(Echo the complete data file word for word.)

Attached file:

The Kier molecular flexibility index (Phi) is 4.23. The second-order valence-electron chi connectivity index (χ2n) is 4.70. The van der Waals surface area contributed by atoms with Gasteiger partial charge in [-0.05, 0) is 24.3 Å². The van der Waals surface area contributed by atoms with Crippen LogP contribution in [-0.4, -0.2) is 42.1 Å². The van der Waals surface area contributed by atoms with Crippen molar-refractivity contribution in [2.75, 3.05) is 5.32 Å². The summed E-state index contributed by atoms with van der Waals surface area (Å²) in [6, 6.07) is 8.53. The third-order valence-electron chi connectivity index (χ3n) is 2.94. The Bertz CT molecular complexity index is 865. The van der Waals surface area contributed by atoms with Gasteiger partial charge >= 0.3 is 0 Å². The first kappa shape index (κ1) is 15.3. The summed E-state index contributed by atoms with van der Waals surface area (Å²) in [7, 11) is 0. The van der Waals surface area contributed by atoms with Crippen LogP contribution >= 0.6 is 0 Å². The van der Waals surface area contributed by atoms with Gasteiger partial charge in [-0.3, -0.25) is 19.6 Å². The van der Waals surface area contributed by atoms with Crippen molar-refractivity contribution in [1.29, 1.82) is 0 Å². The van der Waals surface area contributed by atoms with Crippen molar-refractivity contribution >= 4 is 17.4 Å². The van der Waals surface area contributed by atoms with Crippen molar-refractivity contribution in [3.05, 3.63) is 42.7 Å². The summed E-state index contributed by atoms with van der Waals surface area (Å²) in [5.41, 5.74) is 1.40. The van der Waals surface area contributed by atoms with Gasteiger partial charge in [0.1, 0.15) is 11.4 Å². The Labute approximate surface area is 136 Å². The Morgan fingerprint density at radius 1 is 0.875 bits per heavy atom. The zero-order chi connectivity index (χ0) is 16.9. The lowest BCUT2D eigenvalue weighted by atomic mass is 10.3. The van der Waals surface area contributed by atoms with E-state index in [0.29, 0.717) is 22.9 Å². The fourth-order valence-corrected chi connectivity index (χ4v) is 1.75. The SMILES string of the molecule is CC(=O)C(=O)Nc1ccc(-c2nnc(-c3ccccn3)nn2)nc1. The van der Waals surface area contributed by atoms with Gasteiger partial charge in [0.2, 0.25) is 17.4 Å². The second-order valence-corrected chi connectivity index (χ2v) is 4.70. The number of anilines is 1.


The Kier molecular flexibility index (Phi) is 4.23. The second-order valence-electron chi connectivity index (χ2n) is 4.70. The van der Waals surface area contributed by atoms with Gasteiger partial charge in [-0.05, 0) is 24.3 Å². The van der Waals surface area contributed by atoms with Crippen LogP contribution in [-0.4, -0.2) is 42.1 Å². The van der Waals surface area contributed by atoms with Crippen molar-refractivity contribution in [2.75, 3.05) is 5.32 Å². The summed E-state index contributed by atoms with van der Waals surface area (Å²) in [6, 6.07) is 8.53. The third-order valence-electron chi connectivity index (χ3n) is 2.94. The Bertz CT molecular complexity index is 865. The van der Waals surface area contributed by atoms with Gasteiger partial charge >= 0.3 is 0 Å². The first kappa shape index (κ1) is 15.3. The summed E-state index contributed by atoms with van der Waals surface area (Å²) in [7, 11) is 0. The van der Waals surface area contributed by atoms with Crippen LogP contribution >= 0.6 is 0 Å². The van der Waals surface area contributed by atoms with Gasteiger partial charge in [-0.3, -0.25) is 19.6 Å². The van der Waals surface area contributed by atoms with Crippen molar-refractivity contribution in [1.29, 1.82) is 0 Å². The van der Waals surface area contributed by atoms with Crippen molar-refractivity contribution >= 4 is 17.4 Å². The van der Waals surface area contributed by atoms with Crippen molar-refractivity contribution in [3.05, 3.63) is 42.7 Å². The summed E-state index contributed by atoms with van der Waals surface area (Å²) in [5.41, 5.74) is 1.40. The van der Waals surface area contributed by atoms with Gasteiger partial charge in [0.1, 0.15) is 11.4 Å². The Labute approximate surface area is 136 Å². The Morgan fingerprint density at radius 1 is 0.875 bits per heavy atom. The zero-order chi connectivity index (χ0) is 16.9. The lowest BCUT2D eigenvalue weighted by atomic mass is 10.3. The van der Waals surface area contributed by atoms with E-state index in [0.29, 0.717) is 22.9 Å². The fourth-order valence-corrected chi connectivity index (χ4v) is 1.75. The SMILES string of the molecule is CC(=O)C(=O)Nc1ccc(-c2nnc(-c3ccccn3)nn2)nc1. The van der Waals surface area contributed by atoms with Gasteiger partial charge in [0.2, 0.25) is 17.4 Å². The second-order valence-corrected chi connectivity index (χ2v) is 4.70. The number of anilines is 1.